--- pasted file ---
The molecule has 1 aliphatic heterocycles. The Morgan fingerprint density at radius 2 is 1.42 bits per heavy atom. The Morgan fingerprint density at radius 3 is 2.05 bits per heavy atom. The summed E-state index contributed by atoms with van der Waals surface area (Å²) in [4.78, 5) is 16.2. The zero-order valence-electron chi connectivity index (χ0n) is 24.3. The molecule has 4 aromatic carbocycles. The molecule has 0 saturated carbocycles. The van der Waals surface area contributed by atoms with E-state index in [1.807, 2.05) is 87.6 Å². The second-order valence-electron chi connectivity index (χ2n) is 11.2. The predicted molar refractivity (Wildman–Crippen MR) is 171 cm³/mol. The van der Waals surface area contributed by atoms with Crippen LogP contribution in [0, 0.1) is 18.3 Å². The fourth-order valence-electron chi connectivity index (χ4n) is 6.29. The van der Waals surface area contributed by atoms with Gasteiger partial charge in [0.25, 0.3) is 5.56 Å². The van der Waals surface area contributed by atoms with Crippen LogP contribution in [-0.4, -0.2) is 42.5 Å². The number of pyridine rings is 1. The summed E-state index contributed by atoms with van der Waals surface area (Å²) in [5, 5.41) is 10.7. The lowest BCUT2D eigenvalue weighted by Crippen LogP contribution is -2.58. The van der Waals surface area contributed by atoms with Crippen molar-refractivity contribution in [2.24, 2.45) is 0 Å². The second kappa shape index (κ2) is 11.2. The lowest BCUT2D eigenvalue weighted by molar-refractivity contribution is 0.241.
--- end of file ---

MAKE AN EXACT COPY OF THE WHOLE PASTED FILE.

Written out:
The molecule has 1 aliphatic heterocycles. The Morgan fingerprint density at radius 2 is 1.42 bits per heavy atom. The Morgan fingerprint density at radius 3 is 2.05 bits per heavy atom. The summed E-state index contributed by atoms with van der Waals surface area (Å²) in [4.78, 5) is 16.2. The zero-order valence-electron chi connectivity index (χ0n) is 24.3. The molecule has 4 aromatic carbocycles. The molecule has 0 saturated carbocycles. The van der Waals surface area contributed by atoms with E-state index in [1.807, 2.05) is 87.6 Å². The second-order valence-electron chi connectivity index (χ2n) is 11.2. The predicted molar refractivity (Wildman–Crippen MR) is 171 cm³/mol. The van der Waals surface area contributed by atoms with Crippen LogP contribution in [0, 0.1) is 18.3 Å². The fourth-order valence-electron chi connectivity index (χ4n) is 6.29. The van der Waals surface area contributed by atoms with Gasteiger partial charge in [0.25, 0.3) is 5.56 Å². The van der Waals surface area contributed by atoms with Crippen LogP contribution in [-0.4, -0.2) is 42.5 Å². The number of pyridine rings is 1. The summed E-state index contributed by atoms with van der Waals surface area (Å²) in [5, 5.41) is 10.7. The lowest BCUT2D eigenvalue weighted by Crippen LogP contribution is -2.58. The van der Waals surface area contributed by atoms with Crippen molar-refractivity contribution in [2.24, 2.45) is 0 Å². The second kappa shape index (κ2) is 11.2. The lowest BCUT2D eigenvalue weighted by molar-refractivity contribution is 0.241.